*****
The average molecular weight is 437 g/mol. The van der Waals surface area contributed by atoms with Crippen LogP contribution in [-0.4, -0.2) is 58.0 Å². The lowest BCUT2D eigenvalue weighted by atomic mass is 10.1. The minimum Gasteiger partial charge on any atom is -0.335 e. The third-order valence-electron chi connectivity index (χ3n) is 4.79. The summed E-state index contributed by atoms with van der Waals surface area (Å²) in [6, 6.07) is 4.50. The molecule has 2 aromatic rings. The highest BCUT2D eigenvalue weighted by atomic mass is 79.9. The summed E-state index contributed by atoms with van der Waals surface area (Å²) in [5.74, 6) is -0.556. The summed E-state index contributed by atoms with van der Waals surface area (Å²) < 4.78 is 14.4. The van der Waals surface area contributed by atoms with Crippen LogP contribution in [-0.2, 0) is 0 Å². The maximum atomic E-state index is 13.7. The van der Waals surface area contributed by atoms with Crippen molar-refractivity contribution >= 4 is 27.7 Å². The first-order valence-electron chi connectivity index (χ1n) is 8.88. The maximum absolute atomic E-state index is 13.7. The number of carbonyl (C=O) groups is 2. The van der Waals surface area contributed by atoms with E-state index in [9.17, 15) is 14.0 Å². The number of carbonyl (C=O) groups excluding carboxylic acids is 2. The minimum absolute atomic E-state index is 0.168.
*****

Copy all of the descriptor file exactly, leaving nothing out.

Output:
The average molecular weight is 437 g/mol. The van der Waals surface area contributed by atoms with Crippen LogP contribution in [-0.4, -0.2) is 58.0 Å². The lowest BCUT2D eigenvalue weighted by atomic mass is 10.1. The minimum Gasteiger partial charge on any atom is -0.335 e. The third-order valence-electron chi connectivity index (χ3n) is 4.79. The summed E-state index contributed by atoms with van der Waals surface area (Å²) in [6, 6.07) is 4.50. The molecule has 2 aromatic rings. The highest BCUT2D eigenvalue weighted by atomic mass is 79.9. The summed E-state index contributed by atoms with van der Waals surface area (Å²) in [5.74, 6) is -0.556. The summed E-state index contributed by atoms with van der Waals surface area (Å²) < 4.78 is 14.4. The van der Waals surface area contributed by atoms with Crippen LogP contribution in [-0.2, 0) is 0 Å². The maximum atomic E-state index is 13.7. The van der Waals surface area contributed by atoms with Crippen molar-refractivity contribution >= 4 is 27.7 Å². The first-order valence-electron chi connectivity index (χ1n) is 8.88. The maximum absolute atomic E-state index is 13.7. The number of carbonyl (C=O) groups is 2. The van der Waals surface area contributed by atoms with E-state index in [9.17, 15) is 14.0 Å². The number of carbonyl (C=O) groups excluding carboxylic acids is 2. The minimum absolute atomic E-state index is 0.168.